You’ll be done with the school run, your commute will be out of the way… and you’ll have a little more headspace to reflect on how your day’s gone so far and what you can do to make the remaining hours even better. It could be just the perfect way to restart your day after a stressful morning.

5. Make it just five minutes

Little and often is always better than a lot, irregularly. So, on those days where time is short and you can already see the morning running away from yourself, give yourself just five minutes with your bullet journal.

Sure, even on those days five minutes can seem like a lot. But try it. Set a timer, put your noise-cancelling headphones on and sit down with a fresh clean page. You’ll be surprised - those five minutes can help you feel in control again.

6. Establish a structure for your morning bullet journaling routine

When it’s early in the morning, the last thing you’re going to want to do is to figure out what you need to do. It’s like setting the goal of going to the gym each morning but not planning what you’ll do once you get there - you’re never going to go. That warm cosy bed suddenly feels extra comfortable.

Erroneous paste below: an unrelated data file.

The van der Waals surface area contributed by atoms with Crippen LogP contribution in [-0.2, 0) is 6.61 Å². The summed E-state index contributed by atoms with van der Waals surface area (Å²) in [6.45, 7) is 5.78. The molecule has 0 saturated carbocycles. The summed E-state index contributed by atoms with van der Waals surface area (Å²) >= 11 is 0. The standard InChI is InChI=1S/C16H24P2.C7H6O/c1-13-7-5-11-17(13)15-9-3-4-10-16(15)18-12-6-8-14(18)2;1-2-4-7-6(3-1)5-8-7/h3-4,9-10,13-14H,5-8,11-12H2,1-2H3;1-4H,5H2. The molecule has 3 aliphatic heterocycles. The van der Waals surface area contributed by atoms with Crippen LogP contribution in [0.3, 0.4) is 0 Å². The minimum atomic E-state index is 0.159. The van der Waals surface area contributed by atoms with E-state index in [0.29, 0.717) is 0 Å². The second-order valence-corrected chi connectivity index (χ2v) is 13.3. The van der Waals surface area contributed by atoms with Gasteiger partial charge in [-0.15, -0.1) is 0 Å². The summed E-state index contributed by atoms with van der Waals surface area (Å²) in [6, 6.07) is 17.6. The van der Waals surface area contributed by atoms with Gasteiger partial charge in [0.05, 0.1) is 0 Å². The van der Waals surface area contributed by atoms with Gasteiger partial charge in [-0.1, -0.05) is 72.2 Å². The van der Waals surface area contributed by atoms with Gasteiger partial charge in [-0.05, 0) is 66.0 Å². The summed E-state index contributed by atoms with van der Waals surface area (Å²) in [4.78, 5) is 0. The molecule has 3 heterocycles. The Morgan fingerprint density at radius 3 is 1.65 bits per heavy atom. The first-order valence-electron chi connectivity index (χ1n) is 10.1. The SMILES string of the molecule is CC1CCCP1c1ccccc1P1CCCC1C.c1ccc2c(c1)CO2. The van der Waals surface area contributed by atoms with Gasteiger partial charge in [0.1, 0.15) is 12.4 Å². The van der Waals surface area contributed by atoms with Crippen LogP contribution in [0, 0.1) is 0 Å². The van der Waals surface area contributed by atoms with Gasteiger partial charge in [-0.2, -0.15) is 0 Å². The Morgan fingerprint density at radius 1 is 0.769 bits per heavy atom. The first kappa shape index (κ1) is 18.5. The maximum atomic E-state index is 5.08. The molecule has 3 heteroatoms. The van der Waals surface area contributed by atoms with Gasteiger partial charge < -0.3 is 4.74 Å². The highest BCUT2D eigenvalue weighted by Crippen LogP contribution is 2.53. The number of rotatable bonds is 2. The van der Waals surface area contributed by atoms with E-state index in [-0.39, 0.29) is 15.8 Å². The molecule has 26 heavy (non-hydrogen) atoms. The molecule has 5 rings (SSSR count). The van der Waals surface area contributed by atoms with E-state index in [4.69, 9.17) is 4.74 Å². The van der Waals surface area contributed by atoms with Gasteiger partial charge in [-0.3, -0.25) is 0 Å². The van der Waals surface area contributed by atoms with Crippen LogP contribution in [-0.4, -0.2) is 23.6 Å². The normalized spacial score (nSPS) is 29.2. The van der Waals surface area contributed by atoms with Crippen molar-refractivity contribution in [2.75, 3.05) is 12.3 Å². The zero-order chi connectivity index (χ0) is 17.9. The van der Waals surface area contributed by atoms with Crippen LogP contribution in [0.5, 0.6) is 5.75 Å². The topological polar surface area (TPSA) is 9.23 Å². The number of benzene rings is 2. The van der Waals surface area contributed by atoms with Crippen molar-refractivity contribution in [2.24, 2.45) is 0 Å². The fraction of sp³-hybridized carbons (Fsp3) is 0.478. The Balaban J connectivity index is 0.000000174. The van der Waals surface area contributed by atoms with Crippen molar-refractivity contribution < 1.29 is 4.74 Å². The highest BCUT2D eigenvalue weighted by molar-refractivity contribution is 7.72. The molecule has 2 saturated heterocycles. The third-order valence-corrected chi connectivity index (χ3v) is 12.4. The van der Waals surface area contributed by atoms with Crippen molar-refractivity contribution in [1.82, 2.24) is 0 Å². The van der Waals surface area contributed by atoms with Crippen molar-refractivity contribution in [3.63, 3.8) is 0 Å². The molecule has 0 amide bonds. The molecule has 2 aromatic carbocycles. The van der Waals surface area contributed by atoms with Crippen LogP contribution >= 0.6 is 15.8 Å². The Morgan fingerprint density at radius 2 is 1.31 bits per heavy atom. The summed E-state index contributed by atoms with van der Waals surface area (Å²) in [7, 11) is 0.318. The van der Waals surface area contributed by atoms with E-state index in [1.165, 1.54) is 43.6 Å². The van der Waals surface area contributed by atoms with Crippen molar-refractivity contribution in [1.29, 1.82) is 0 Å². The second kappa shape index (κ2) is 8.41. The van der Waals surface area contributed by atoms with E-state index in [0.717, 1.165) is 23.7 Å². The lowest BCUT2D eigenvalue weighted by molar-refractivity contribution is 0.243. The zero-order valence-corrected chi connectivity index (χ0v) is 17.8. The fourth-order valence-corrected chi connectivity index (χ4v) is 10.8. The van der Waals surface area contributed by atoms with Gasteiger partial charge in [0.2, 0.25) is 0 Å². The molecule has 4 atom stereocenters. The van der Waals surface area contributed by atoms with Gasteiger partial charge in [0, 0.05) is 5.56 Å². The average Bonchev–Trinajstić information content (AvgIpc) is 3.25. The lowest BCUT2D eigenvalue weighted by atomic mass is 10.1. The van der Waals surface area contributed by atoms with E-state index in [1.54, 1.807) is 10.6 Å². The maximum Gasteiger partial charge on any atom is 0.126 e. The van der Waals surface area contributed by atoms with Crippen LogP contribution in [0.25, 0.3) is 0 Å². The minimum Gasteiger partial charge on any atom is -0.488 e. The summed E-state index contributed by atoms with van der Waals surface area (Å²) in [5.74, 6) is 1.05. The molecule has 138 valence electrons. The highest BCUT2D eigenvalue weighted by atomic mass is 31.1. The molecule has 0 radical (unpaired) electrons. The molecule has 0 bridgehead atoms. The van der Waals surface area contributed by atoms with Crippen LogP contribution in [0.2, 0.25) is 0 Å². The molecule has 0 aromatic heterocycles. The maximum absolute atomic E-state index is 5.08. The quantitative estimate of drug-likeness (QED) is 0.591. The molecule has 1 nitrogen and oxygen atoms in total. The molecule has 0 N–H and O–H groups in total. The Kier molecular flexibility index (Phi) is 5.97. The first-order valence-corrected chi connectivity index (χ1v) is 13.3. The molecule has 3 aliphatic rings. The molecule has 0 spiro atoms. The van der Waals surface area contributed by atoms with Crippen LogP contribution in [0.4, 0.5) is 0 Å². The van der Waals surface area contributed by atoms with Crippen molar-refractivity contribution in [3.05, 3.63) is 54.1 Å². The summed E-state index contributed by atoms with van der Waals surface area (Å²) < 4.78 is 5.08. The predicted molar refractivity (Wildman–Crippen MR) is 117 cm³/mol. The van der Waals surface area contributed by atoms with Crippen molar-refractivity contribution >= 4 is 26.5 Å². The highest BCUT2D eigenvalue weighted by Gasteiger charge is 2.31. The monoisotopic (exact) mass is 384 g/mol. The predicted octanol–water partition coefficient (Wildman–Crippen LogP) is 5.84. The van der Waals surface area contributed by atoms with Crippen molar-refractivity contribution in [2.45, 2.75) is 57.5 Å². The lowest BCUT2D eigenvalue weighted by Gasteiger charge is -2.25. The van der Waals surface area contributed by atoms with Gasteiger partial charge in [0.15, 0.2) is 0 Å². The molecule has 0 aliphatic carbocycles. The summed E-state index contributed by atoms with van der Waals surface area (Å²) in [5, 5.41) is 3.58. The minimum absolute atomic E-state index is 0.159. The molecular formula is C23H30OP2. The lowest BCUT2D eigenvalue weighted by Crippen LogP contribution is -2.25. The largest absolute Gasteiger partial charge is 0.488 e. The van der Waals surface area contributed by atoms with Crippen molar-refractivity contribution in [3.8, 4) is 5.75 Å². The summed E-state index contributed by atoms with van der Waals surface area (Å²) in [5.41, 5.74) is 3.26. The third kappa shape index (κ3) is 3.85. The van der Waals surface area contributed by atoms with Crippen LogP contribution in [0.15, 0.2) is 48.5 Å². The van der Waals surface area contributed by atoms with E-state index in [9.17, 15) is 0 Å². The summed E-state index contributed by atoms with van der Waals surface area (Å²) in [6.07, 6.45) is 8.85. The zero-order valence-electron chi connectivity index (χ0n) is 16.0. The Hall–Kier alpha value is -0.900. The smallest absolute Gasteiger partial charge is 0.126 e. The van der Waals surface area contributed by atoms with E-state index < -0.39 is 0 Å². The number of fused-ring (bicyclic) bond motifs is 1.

So choose a journaling style that’s going to appeal to you, even on the dreariest of mornings. Sure, it could be bullet journaling. But you could also try a hybrid approach, bringing something like morning pages or moon journaling into the mix.

7. Create a physical bullet journaling space

Building a bullet journaling daily routine is all about looking forward to it and seeing it as a positive experience. You might find that some days will feel like a chore, until you sit down and get going. And then it becomes something joyful.

To help you get to that joy even quicker, create a space that’s just for bullet journaling. It could be a corner of your bedroom with some cosy cushions piled up, or a spot at your kitchen table that’s different from where you usually sit.

A cosy journaling set up with an open bullet journal surrounded by fairy lights, books and a candle.

The idea here is that this will be visually appealing enough for you to want to sit down and pick up your pen. It’s exactly why design and aesthetics play such an important role in the paper products we create - because if they don’t look good, you won’t use them. And if you don’t use them, you won’t feel all those amazing benefits of a daily bullet journaling routine.